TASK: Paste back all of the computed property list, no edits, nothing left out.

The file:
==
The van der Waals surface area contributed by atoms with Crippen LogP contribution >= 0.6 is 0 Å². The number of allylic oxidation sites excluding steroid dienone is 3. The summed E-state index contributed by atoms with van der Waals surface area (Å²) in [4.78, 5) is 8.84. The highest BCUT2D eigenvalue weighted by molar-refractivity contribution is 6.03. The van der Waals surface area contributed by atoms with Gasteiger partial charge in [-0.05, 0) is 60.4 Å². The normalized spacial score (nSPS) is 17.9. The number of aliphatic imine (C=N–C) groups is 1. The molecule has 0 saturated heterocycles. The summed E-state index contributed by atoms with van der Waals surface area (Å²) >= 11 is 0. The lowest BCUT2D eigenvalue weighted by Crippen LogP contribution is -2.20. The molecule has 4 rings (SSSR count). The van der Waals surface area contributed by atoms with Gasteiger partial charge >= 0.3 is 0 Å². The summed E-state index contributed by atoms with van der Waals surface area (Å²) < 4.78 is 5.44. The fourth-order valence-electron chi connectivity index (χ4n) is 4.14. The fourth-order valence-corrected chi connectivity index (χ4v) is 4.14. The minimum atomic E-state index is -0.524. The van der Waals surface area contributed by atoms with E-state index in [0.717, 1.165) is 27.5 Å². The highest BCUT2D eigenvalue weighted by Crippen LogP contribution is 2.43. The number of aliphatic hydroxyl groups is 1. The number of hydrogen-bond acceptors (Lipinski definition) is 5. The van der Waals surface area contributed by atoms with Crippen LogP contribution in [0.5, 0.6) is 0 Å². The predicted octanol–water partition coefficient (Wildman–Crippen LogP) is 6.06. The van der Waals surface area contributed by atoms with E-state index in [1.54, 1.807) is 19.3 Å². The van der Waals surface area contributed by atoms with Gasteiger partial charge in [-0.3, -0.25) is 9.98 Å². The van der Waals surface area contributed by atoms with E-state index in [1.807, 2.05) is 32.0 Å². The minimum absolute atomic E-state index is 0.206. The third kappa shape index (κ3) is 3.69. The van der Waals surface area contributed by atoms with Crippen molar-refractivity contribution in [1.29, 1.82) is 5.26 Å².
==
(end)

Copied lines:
The van der Waals surface area contributed by atoms with Crippen LogP contribution >= 0.6 is 0 Å². The number of allylic oxidation sites excluding steroid dienone is 3. The summed E-state index contributed by atoms with van der Waals surface area (Å²) in [4.78, 5) is 8.84. The highest BCUT2D eigenvalue weighted by molar-refractivity contribution is 6.03. The van der Waals surface area contributed by atoms with Gasteiger partial charge in [-0.05, 0) is 60.4 Å². The normalized spacial score (nSPS) is 17.9. The number of aliphatic imine (C=N–C) groups is 1. The molecule has 0 saturated heterocycles. The summed E-state index contributed by atoms with van der Waals surface area (Å²) >= 11 is 0. The lowest BCUT2D eigenvalue weighted by Crippen LogP contribution is -2.20. The molecule has 4 rings (SSSR count). The van der Waals surface area contributed by atoms with Gasteiger partial charge >= 0.3 is 0 Å². The summed E-state index contributed by atoms with van der Waals surface area (Å²) < 4.78 is 5.44. The fourth-order valence-electron chi connectivity index (χ4n) is 4.14. The fourth-order valence-corrected chi connectivity index (χ4v) is 4.14. The minimum atomic E-state index is -0.524. The van der Waals surface area contributed by atoms with E-state index in [0.717, 1.165) is 27.5 Å². The highest BCUT2D eigenvalue weighted by Crippen LogP contribution is 2.43. The number of aliphatic hydroxyl groups is 1. The number of hydrogen-bond acceptors (Lipinski definition) is 5. The van der Waals surface area contributed by atoms with Crippen LogP contribution in [0.5, 0.6) is 0 Å². The predicted octanol–water partition coefficient (Wildman–Crippen LogP) is 6.06. The van der Waals surface area contributed by atoms with E-state index in [1.54, 1.807) is 19.3 Å². The van der Waals surface area contributed by atoms with Gasteiger partial charge in [-0.3, -0.25) is 9.98 Å². The van der Waals surface area contributed by atoms with E-state index in [1.807, 2.05) is 32.0 Å². The minimum absolute atomic E-state index is 0.206. The third kappa shape index (κ3) is 3.69. The van der Waals surface area contributed by atoms with Crippen molar-refractivity contribution in [1.29, 1.82) is 5.26 Å².